2

Processor affinity and a lot of hardware features are not accessible at a low-level on Windows Phone (and most mobile platforms) so that hardware can be upgraded over time (eg. future Windows Phone may have more than 2 cores) without causing app incompatibility. The solution is to use the abstracted libraries the platform provides which do the best job ...


2

Did you confirm that the particular thread whose affinity mask was running on a core in another numa node? Otherwise, it's working as intended. You are setting the processor mask on one thread and then observing the behavior of a group of threads.


2

So, a few things: 1) You can't use regular member functions as a ThreadProc. If you have to cast it to get it to compile it's probably wrong. The ThreadProc functions need to be free or static. They also had the wrong signature as a ThreadProc takes a single void* parameter. 2) There are several places where you use DWORD_PTR when you really want DWORD ...


1

My instincts are that this will require a JNI call It does not even require a JNI call. You can use JNA for that. But you must keep in mind that pinning the thread to a core is just part of the job. Before you pin you must isolate the core from kernel interrupts (user and system space) and from hardware interrupts (IRQ). Without that, thread pinning is ...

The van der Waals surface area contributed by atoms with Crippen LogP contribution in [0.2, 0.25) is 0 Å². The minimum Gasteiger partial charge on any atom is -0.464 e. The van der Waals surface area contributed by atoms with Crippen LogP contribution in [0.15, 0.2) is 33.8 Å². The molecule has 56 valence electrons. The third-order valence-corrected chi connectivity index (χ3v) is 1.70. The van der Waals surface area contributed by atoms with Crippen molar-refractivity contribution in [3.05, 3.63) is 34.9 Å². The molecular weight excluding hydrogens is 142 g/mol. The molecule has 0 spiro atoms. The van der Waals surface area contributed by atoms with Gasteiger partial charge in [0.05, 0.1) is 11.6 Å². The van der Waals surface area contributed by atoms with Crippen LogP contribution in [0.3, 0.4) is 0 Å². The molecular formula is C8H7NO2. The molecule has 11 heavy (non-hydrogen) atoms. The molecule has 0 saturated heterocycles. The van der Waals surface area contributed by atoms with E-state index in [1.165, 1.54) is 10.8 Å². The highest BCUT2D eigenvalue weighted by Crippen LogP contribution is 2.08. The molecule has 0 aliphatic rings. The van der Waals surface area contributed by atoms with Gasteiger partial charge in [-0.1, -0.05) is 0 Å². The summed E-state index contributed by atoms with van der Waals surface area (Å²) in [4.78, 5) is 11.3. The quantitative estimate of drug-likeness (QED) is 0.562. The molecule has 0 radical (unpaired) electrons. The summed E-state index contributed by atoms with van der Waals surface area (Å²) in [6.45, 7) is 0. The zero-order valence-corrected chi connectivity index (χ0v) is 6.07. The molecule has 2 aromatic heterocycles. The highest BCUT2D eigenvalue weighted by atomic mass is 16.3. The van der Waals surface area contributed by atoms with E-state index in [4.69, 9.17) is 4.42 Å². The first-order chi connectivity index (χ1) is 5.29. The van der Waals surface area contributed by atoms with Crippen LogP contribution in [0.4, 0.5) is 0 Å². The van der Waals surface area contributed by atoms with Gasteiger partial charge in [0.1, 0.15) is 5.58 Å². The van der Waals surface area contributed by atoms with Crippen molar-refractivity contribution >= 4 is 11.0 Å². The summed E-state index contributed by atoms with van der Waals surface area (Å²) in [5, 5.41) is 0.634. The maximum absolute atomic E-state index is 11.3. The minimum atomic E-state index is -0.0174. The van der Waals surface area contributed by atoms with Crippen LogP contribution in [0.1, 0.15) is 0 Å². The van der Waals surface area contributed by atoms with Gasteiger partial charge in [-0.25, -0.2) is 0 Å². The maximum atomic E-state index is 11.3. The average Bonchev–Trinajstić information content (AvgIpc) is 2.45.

1

0x0000 allows no CPUs to be scheduled for this process/thread at all. (it will be suspended, assuming setting the affinity doesn't fail during parameter validation, which might be different on different Windows versions) 0x0001 allows Core 0, only 0x0002 allows Core 1, only 0x0003 allows both Core 0 and Core 1.


1

SetThreadAffinityMask sets the affinity of a THREAD not of the whole process. If you check the return value you should see that SetThreadAffinityMask is failing. To get the current thread use GetCurrentThread() not GetCurrentProcess(). i.e. change your code to SetThreadAffinityMask(GetCurrentThread(),1) If you want to set the affinity of the whole ...


1

One of the problems I see in both revisions of your code is NULL passed to dwCreationFlags parameter of CreateThread() function. This means that created thread will be launched right after the CreateThread() exits (or even sooner if you're equipped with multi-core CPU and lucky sheduling). So it seems that your first thread finishes his job before the second ...